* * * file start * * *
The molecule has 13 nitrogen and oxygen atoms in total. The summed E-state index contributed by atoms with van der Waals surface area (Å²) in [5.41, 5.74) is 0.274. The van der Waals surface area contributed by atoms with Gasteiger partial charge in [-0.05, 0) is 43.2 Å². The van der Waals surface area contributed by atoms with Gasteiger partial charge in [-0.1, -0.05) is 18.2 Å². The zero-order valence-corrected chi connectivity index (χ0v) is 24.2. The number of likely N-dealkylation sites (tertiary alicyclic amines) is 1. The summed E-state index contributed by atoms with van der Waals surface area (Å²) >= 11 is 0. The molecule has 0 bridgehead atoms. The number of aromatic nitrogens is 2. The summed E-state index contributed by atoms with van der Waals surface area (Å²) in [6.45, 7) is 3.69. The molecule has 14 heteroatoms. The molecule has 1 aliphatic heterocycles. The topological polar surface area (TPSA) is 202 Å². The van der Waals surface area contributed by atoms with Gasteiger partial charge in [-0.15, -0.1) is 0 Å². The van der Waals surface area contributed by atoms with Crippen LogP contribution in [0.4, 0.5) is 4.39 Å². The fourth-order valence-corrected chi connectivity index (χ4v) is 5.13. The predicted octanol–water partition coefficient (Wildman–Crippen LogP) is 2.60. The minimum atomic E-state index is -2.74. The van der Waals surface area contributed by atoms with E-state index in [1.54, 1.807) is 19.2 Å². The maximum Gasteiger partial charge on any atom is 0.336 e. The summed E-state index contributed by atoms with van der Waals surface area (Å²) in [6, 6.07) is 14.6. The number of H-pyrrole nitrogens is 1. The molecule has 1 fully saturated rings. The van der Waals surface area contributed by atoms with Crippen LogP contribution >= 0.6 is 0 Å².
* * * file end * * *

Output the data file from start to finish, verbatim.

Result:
The molecule has 13 nitrogen and oxygen atoms in total. The summed E-state index contributed by atoms with van der Waals surface area (Å²) in [5.41, 5.74) is 0.274. The van der Waals surface area contributed by atoms with Gasteiger partial charge in [-0.05, 0) is 43.2 Å². The van der Waals surface area contributed by atoms with Gasteiger partial charge in [-0.1, -0.05) is 18.2 Å². The zero-order valence-corrected chi connectivity index (χ0v) is 24.2. The number of likely N-dealkylation sites (tertiary alicyclic amines) is 1. The summed E-state index contributed by atoms with van der Waals surface area (Å²) >= 11 is 0. The molecule has 0 bridgehead atoms. The number of aromatic nitrogens is 2. The summed E-state index contributed by atoms with van der Waals surface area (Å²) in [6.45, 7) is 3.69. The molecule has 14 heteroatoms. The molecule has 1 aliphatic heterocycles. The topological polar surface area (TPSA) is 202 Å². The van der Waals surface area contributed by atoms with Gasteiger partial charge in [-0.15, -0.1) is 0 Å². The van der Waals surface area contributed by atoms with Crippen LogP contribution in [0.4, 0.5) is 4.39 Å². The fourth-order valence-corrected chi connectivity index (χ4v) is 5.13. The predicted octanol–water partition coefficient (Wildman–Crippen LogP) is 2.60. The minimum atomic E-state index is -2.74. The van der Waals surface area contributed by atoms with E-state index in [1.54, 1.807) is 19.2 Å². The maximum Gasteiger partial charge on any atom is 0.336 e. The summed E-state index contributed by atoms with van der Waals surface area (Å²) in [6, 6.07) is 14.6. The number of H-pyrrole nitrogens is 1. The molecule has 1 fully saturated rings. The van der Waals surface area contributed by atoms with Crippen LogP contribution >= 0.6 is 0 Å².